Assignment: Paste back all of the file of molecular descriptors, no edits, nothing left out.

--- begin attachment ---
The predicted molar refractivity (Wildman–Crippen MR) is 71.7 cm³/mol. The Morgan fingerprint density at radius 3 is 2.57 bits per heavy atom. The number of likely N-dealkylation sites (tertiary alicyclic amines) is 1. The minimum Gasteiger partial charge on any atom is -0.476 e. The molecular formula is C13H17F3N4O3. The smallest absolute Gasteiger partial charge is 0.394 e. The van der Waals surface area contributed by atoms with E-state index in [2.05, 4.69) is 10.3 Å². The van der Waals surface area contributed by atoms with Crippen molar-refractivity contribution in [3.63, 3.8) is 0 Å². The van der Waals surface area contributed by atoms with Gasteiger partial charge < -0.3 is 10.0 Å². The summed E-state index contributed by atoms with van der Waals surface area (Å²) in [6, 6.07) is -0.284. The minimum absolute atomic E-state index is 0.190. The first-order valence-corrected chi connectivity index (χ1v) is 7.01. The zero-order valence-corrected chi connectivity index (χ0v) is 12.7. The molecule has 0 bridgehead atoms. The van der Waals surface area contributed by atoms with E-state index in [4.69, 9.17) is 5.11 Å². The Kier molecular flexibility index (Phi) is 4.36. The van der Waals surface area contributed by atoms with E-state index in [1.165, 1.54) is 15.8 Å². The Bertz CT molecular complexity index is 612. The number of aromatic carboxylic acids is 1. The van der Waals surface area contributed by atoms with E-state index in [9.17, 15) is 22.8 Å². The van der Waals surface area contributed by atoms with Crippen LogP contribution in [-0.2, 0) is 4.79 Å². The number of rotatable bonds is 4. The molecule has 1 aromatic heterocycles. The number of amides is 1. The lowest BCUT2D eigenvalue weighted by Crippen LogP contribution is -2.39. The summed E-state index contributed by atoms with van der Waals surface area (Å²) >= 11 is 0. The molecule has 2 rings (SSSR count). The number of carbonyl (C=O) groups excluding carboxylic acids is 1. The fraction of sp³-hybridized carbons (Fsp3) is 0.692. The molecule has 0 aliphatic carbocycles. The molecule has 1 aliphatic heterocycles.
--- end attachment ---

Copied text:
The predicted molar refractivity (Wildman–Crippen MR) is 71.7 cm³/mol. The Morgan fingerprint density at radius 3 is 2.57 bits per heavy atom. The number of likely N-dealkylation sites (tertiary alicyclic amines) is 1. The minimum Gasteiger partial charge on any atom is -0.476 e. The molecular formula is C13H17F3N4O3. The smallest absolute Gasteiger partial charge is 0.394 e. The van der Waals surface area contributed by atoms with E-state index in [2.05, 4.69) is 10.3 Å². The van der Waals surface area contributed by atoms with Crippen molar-refractivity contribution in [3.63, 3.8) is 0 Å². The van der Waals surface area contributed by atoms with Gasteiger partial charge < -0.3 is 10.0 Å². The summed E-state index contributed by atoms with van der Waals surface area (Å²) in [6, 6.07) is -0.284. The minimum absolute atomic E-state index is 0.190. The first-order valence-corrected chi connectivity index (χ1v) is 7.01. The zero-order valence-corrected chi connectivity index (χ0v) is 12.7. The molecule has 0 bridgehead atoms. The van der Waals surface area contributed by atoms with E-state index in [4.69, 9.17) is 5.11 Å². The Kier molecular flexibility index (Phi) is 4.36. The van der Waals surface area contributed by atoms with E-state index in [1.165, 1.54) is 15.8 Å². The Bertz CT molecular complexity index is 612. The number of aromatic carboxylic acids is 1. The van der Waals surface area contributed by atoms with E-state index in [9.17, 15) is 22.8 Å². The van der Waals surface area contributed by atoms with Crippen LogP contribution in [-0.2, 0) is 4.79 Å². The number of rotatable bonds is 4. The molecule has 1 aromatic heterocycles. The number of amides is 1. The lowest BCUT2D eigenvalue weighted by Crippen LogP contribution is -2.39. The summed E-state index contributed by atoms with van der Waals surface area (Å²) >= 11 is 0. The molecule has 2 rings (SSSR count). The number of carbonyl (C=O) groups excluding carboxylic acids is 1. The fraction of sp³-hybridized carbons (Fsp3) is 0.692. The molecule has 0 aliphatic carbocycles. The molecule has 1 aliphatic heterocycles.